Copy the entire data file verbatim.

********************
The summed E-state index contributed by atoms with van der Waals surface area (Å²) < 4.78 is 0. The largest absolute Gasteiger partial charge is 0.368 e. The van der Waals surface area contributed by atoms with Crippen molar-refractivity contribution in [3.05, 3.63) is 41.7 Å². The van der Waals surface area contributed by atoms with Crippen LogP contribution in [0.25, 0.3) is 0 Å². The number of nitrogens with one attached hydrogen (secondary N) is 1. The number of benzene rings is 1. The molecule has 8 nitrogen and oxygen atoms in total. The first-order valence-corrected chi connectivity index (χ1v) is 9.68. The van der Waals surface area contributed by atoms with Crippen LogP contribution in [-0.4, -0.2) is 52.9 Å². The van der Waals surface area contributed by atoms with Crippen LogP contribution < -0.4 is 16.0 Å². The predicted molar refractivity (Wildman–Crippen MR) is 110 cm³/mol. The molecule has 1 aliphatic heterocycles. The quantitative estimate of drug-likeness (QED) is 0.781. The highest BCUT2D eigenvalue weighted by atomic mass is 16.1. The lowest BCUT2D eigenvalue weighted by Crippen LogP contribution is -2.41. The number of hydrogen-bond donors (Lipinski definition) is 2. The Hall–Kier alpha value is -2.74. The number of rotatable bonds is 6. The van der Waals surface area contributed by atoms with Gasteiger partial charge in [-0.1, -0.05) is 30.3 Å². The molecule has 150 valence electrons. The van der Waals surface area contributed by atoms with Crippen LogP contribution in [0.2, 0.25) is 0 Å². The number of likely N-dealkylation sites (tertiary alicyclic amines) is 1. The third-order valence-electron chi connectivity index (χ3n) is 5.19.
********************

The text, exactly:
The summed E-state index contributed by atoms with van der Waals surface area (Å²) < 4.78 is 0. The largest absolute Gasteiger partial charge is 0.368 e. The van der Waals surface area contributed by atoms with Crippen molar-refractivity contribution in [3.05, 3.63) is 41.7 Å². The van der Waals surface area contributed by atoms with Crippen LogP contribution in [0.25, 0.3) is 0 Å². The number of nitrogens with one attached hydrogen (secondary N) is 1. The number of benzene rings is 1. The molecule has 8 nitrogen and oxygen atoms in total. The first-order valence-corrected chi connectivity index (χ1v) is 9.68. The van der Waals surface area contributed by atoms with Crippen LogP contribution in [-0.4, -0.2) is 52.9 Å². The van der Waals surface area contributed by atoms with Crippen LogP contribution < -0.4 is 16.0 Å². The predicted molar refractivity (Wildman–Crippen MR) is 110 cm³/mol. The molecule has 1 aliphatic heterocycles. The quantitative estimate of drug-likeness (QED) is 0.781. The highest BCUT2D eigenvalue weighted by atomic mass is 16.1. The lowest BCUT2D eigenvalue weighted by Crippen LogP contribution is -2.41. The number of hydrogen-bond donors (Lipinski definition) is 2. The Hall–Kier alpha value is -2.74. The number of rotatable bonds is 6. The van der Waals surface area contributed by atoms with Gasteiger partial charge in [-0.1, -0.05) is 30.3 Å². The molecule has 150 valence electrons. The van der Waals surface area contributed by atoms with Crippen LogP contribution in [0.2, 0.25) is 0 Å². The number of likely N-dealkylation sites (tertiary alicyclic amines) is 1. The third-order valence-electron chi connectivity index (χ3n) is 5.19.